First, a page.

Research Article
Research Article
Sommera cusucoana, a new species of Rubiaceae from Honduras
expand article infoDavid H. Lorence, Anke C. Dietzsch§, Daniel L. Kelly§
‡ National Tropical Botanical Garden, Kalaheo, United States of America
§ Trinity College, the University of Dublin, Dublin, Ireland
Open Access


Sommera cusucoana Lorence, D. Kelly & A. Dietzsch, sp. nov., (Rubiaceae), a new species from Honduras, differs from the other Mesoamerican Sommera species by the combination of large, obovate leaves with long red petioles, glabrous or glabrate intervenal areas, red stipules, lax, sparsely pubescent inflorescences with red axes, flowers with red hypanthium and calyx, long fruiting pedicels, and dark red mature fruits. It is known only from the type locality in Cusuco National Park.


Se describe e ilustra Sommera cusucoana Lorence, D. Kelly & A. Dietzsch, sp. nov. (Rubiaceae), especie nueva de Honduras. Se trata de un árbol que se difiere de las otras especies Mesoamericanas de Sommera por sus hojas grandes obovadas con peciolos largos rojos, áreas intervenales glabras o glabradas, estípulas rojas, inflorescencias laxas, escasamente puberulas, flores con hipanto y cáliz rojo, pedicelos fructíferos largos, y frutos maduros rojos. Se conoce sólamente de la localidad tipo en el Parque Nacional Cusuco.


Rubiaceae , Sommera , Honduras, Cusuco, conservation

Palabras claves

Rubiaceae , Sommera , Honduras, Cusuco, conservación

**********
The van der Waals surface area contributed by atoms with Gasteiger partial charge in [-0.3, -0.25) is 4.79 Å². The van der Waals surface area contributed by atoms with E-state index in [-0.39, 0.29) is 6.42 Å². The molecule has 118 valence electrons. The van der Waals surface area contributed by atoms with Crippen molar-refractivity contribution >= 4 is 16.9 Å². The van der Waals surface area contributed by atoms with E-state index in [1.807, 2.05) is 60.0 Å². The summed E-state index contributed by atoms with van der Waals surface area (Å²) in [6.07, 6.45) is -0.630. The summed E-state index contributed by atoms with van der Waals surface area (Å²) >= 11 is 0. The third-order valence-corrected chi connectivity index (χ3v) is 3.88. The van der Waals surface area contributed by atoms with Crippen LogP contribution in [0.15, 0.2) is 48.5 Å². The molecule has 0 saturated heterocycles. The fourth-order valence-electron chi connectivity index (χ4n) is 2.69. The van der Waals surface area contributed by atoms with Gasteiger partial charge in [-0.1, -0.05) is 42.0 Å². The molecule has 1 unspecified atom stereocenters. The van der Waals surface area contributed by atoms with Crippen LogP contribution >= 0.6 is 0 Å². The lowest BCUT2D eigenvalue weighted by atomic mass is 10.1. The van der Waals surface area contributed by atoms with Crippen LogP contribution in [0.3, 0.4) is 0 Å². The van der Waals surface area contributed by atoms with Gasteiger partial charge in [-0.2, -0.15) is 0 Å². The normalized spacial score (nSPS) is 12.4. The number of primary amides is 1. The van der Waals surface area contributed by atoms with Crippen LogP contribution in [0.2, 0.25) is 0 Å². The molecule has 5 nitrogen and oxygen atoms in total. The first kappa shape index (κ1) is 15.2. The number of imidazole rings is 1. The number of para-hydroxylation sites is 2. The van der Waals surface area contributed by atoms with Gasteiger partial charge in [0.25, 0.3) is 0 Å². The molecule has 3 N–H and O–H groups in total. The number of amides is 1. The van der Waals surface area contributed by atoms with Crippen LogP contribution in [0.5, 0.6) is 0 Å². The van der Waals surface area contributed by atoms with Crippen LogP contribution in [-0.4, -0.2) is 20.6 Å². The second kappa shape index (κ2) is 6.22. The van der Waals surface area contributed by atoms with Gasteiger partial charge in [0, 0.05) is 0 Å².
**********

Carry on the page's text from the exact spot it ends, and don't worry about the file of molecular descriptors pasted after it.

Sommera Schltdl. is a genus of Rubiaceae ranging from southwestern Mexico through Central America to South America, usually below 2000 m elevation in evergreen wet forests and riparian forests or less often in drier pine-oak forests (one species). The genus comprises about 10 species of shrubs or small trees characterized by relatively large and soon deciduous paired intrapetiolar stipules; relatively large leaves often strigose-pubescent on the veins beneath, with conspicuously parallel, lineolate minor venation; relatively few-flowered axillary or subaxillary cymes; small externally pubescent flowers; and fleshy 2-locular berries with numerous small, angulate seeds. Although traditionally placed in subfamily Cinchonoideae tribe Mussaendeae (e.g. Borhidi 2006, Dwyer 1980), recent molecular studies indicate Sommera belongs in subfamily Ixoroideae, tribe Condamineae (Bremer 2009).

L. O. Williams (1973) reviewed the Central American and Mexican Sommera species but failed to provide a diagnostic key or illustrate his four new species. Lorence (1993) described and illustrated Sommera parva Lorence, a diminutive new species from Chiapas. In his treatment of the genus for Flora MesoamericanaLorence (2012) recognized six species from the Mesoamerican region (Chiapas and the Yucatán Peninsula to the Panamá/Colombia border). One additional species (S. grandis (Bartl. ex DC.) Standl.) occurs in southwestern to western Mexico outside the Mesoamerican region, and two more have been described from South America (in Colombia, Peru, and Brazil).

During the course of an ecological survey of montane rain forest vegetation in Cusuco National Park in Honduras (Figure 1), a striking new species of Sommera was discovered. Although only a single individual was collected, this new species is immediately distinguished from the other Mexican and Mesoamerican Sommera species by its red petioles, stipules, inflorescences, hypanthia, fruits and infructescences, and long flowering and fruiting pedicels.

Figure 1. 

Map showing location of Cusuco National Park. Inset map showing position of Honduras.


Sommera cusucoana Lorence, D. Kelly & A. Dietzsch, sp. nov.

Figures 2, 3, 4